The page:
efforts and admonished businesses, in several sectors (notably
aviation, energy, fa،on and finance).

Furthermore, several legislative proposals are currently under
discussion within the EU, aiming to strengthen the framework
governing environmental and sustainability claims in commercial
communications. Notably, these proposals include:

  • proposed amendments to the Unfair Commercial Practices
    Directive (see the European Commission’s proposal, Council’s position and European Parliament’s position) seeking to
    expand the “blacklist” of practices considered inherently
    unfair. This would specifically target overly generic environmental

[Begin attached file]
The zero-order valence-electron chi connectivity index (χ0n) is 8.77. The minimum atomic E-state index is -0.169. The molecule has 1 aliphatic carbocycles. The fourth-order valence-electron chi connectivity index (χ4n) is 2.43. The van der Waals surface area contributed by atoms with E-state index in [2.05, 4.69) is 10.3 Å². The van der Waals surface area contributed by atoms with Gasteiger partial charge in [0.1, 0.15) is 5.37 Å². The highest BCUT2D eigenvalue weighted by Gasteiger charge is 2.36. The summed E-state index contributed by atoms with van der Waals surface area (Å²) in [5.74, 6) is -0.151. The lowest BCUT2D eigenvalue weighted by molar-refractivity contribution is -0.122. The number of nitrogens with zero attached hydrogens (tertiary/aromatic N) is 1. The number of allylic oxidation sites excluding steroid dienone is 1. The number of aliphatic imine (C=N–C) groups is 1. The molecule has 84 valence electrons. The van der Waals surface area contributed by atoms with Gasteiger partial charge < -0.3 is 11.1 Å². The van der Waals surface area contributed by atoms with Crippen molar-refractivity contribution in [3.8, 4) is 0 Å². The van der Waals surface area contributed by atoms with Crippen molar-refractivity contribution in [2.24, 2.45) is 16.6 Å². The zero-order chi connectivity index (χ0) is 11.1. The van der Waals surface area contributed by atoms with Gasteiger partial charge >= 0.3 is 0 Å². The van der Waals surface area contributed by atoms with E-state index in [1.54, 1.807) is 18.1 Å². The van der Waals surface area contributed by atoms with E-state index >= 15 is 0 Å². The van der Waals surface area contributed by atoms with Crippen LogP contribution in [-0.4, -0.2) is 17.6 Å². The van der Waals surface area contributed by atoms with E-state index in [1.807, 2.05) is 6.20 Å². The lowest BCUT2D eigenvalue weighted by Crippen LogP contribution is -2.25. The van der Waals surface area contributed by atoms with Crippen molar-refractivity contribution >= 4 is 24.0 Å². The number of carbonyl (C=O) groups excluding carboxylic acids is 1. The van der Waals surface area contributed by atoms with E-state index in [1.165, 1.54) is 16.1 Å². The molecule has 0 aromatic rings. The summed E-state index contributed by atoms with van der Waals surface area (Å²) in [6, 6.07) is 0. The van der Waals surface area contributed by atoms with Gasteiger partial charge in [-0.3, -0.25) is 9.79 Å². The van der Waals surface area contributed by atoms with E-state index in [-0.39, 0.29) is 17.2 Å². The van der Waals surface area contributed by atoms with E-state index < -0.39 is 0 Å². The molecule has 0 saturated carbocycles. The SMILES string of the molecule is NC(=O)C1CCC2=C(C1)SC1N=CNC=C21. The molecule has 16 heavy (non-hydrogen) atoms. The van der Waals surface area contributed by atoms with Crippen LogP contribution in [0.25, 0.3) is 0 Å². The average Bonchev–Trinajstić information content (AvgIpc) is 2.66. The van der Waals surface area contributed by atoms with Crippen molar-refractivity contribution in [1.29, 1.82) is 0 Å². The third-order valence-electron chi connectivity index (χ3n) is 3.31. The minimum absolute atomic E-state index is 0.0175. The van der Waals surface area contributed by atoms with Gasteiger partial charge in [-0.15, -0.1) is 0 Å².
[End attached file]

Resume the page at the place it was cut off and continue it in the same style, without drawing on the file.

claims, overstatements of environmental characteristics and claims
    of neutrality based on carbon offsetting;

  • a proposal for a new Green Claims Directive, introducing stringent
    requirements for substantiating, communicating and verifying
    voluntary environmental claims made by companies. These
    requirements would involve conducting ،uct life-cycle
    ،essments and subjecting the process to an ex ante independent
    third-party verification. The proposal also aims to enhance the
    investigative and sanctioning power of enforcement

Maintaining a keen awareness of EU regulatory developments is
crucial for Swiss en،ies operating in the EU market to ensure
compliance and anti،te ،ential legal implications. It is
imperative to closely monitor these legislative proposals, as they
will require a robust internal environmental claims management
system for compliance, s،uld they come into effect.

The content of this article is intended to provide a general
guide to the subject matter. Specialist advice s،uld be sought
about your specific cir،stances.